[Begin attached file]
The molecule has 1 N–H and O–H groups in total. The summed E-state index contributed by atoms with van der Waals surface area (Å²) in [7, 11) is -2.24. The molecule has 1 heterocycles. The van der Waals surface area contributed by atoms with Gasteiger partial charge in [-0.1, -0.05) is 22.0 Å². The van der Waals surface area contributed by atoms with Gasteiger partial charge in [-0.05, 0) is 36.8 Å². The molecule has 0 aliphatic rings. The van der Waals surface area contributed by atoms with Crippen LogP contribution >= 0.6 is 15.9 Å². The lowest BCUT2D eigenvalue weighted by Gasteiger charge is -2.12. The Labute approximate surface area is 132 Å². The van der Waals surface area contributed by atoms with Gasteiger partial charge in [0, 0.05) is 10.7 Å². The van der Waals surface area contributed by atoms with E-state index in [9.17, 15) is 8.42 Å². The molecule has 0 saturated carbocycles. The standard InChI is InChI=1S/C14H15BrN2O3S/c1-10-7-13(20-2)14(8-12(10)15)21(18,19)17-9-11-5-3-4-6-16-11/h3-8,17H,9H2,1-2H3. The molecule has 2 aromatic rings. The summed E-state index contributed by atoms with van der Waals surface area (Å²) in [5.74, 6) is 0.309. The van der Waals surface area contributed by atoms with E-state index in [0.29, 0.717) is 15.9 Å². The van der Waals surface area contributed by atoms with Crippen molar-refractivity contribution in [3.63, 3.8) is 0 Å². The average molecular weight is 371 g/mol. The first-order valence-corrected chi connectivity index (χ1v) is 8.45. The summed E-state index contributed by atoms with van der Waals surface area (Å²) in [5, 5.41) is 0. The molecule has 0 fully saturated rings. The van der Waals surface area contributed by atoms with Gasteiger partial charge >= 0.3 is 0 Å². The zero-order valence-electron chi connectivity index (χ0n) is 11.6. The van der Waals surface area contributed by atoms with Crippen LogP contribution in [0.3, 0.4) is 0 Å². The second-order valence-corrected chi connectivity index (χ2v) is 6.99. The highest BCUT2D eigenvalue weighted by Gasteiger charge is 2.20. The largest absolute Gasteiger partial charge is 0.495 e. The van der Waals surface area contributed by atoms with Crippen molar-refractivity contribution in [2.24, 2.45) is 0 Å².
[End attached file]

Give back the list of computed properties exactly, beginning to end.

The molecule has 1 N–H and O–H groups in total. The summed E-state index contributed by atoms with van der Waals surface area (Å²) in [7, 11) is -2.24. The molecule has 1 heterocycles. The van der Waals surface area contributed by atoms with Gasteiger partial charge in [-0.1, -0.05) is 22.0 Å². The van der Waals surface area contributed by atoms with Gasteiger partial charge in [-0.05, 0) is 36.8 Å². The molecule has 0 aliphatic rings. The van der Waals surface area contributed by atoms with Crippen LogP contribution >= 0.6 is 15.9 Å². The lowest BCUT2D eigenvalue weighted by Gasteiger charge is -2.12. The Labute approximate surface area is 132 Å². The van der Waals surface area contributed by atoms with Gasteiger partial charge in [0, 0.05) is 10.7 Å². The van der Waals surface area contributed by atoms with E-state index in [9.17, 15) is 8.42 Å². The molecule has 0 saturated carbocycles. The standard InChI is InChI=1S/C14H15BrN2O3S/c1-10-7-13(20-2)14(8-12(10)15)21(18,19)17-9-11-5-3-4-6-16-11/h3-8,17H,9H2,1-2H3. The molecule has 2 aromatic rings. The summed E-state index contributed by atoms with van der Waals surface area (Å²) in [5.74, 6) is 0.309. The van der Waals surface area contributed by atoms with E-state index in [0.29, 0.717) is 15.9 Å². The van der Waals surface area contributed by atoms with Crippen molar-refractivity contribution in [3.63, 3.8) is 0 Å². The average molecular weight is 371 g/mol. The first-order valence-corrected chi connectivity index (χ1v) is 8.45. The summed E-state index contributed by atoms with van der Waals surface area (Å²) in [5, 5.41) is 0. The molecule has 0 fully saturated rings. The van der Waals surface area contributed by atoms with Gasteiger partial charge >= 0.3 is 0 Å². The zero-order valence-electron chi connectivity index (χ0n) is 11.6. The van der Waals surface area contributed by atoms with Crippen LogP contribution in [0.3, 0.4) is 0 Å². The second-order valence-corrected chi connectivity index (χ2v) is 6.99. The highest BCUT2D eigenvalue weighted by Gasteiger charge is 2.20. The largest absolute Gasteiger partial charge is 0.495 e. The van der Waals surface area contributed by atoms with Crippen molar-refractivity contribution in [2.24, 2.45) is 0 Å².